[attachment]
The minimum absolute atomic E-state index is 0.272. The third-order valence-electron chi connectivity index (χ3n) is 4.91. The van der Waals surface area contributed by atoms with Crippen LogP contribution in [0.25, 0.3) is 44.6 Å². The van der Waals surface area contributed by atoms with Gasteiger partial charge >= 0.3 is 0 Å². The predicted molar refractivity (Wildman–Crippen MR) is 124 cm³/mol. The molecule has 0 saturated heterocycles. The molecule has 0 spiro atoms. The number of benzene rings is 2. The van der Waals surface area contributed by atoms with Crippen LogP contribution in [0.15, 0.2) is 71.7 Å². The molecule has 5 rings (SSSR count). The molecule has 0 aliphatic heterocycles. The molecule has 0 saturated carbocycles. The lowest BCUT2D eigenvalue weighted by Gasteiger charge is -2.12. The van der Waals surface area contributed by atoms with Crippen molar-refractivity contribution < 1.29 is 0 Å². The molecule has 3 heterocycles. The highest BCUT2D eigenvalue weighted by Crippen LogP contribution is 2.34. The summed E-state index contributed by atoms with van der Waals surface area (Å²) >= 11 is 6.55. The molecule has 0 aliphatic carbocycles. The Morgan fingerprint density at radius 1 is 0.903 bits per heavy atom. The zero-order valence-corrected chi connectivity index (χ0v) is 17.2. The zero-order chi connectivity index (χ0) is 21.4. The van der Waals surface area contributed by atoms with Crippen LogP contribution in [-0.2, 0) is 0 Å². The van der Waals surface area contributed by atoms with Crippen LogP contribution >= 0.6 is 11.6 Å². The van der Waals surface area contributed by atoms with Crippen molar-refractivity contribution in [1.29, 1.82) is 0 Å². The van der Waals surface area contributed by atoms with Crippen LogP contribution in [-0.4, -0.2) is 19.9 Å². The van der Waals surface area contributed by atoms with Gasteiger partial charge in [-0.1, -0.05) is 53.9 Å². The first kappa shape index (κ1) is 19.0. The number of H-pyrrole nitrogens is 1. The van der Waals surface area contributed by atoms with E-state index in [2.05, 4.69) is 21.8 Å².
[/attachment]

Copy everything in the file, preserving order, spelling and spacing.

The minimum absolute atomic E-state index is 0.272. The third-order valence-electron chi connectivity index (χ3n) is 4.91. The van der Waals surface area contributed by atoms with Crippen LogP contribution in [0.25, 0.3) is 44.6 Å². The van der Waals surface area contributed by atoms with Gasteiger partial charge >= 0.3 is 0 Å². The predicted molar refractivity (Wildman–Crippen MR) is 124 cm³/mol. The molecule has 0 saturated heterocycles. The molecule has 0 spiro atoms. The number of benzene rings is 2. The van der Waals surface area contributed by atoms with Crippen LogP contribution in [0.15, 0.2) is 71.7 Å². The molecule has 5 rings (SSSR count). The molecule has 0 aliphatic heterocycles. The molecule has 0 saturated carbocycles. The lowest BCUT2D eigenvalue weighted by Gasteiger charge is -2.12. The van der Waals surface area contributed by atoms with Crippen molar-refractivity contribution < 1.29 is 0 Å². The molecule has 3 heterocycles. The highest BCUT2D eigenvalue weighted by Crippen LogP contribution is 2.34. The summed E-state index contributed by atoms with van der Waals surface area (Å²) >= 11 is 6.55. The molecule has 0 aliphatic carbocycles. The Morgan fingerprint density at radius 1 is 0.903 bits per heavy atom. The zero-order valence-corrected chi connectivity index (χ0v) is 17.2. The zero-order chi connectivity index (χ0) is 21.4. The van der Waals surface area contributed by atoms with Crippen LogP contribution in [-0.2, 0) is 0 Å². The van der Waals surface area contributed by atoms with Crippen LogP contribution >= 0.6 is 11.6 Å². The van der Waals surface area contributed by atoms with Crippen molar-refractivity contribution in [1.29, 1.82) is 0 Å². The van der Waals surface area contributed by atoms with Crippen LogP contribution in [-0.4, -0.2) is 19.9 Å². The van der Waals surface area contributed by atoms with Gasteiger partial charge in [-0.1, -0.05) is 53.9 Å². The first kappa shape index (κ1) is 19.0. The number of H-pyrrole nitrogens is 1. The van der Waals surface area contributed by atoms with E-state index in [2.05, 4.69) is 21.8 Å².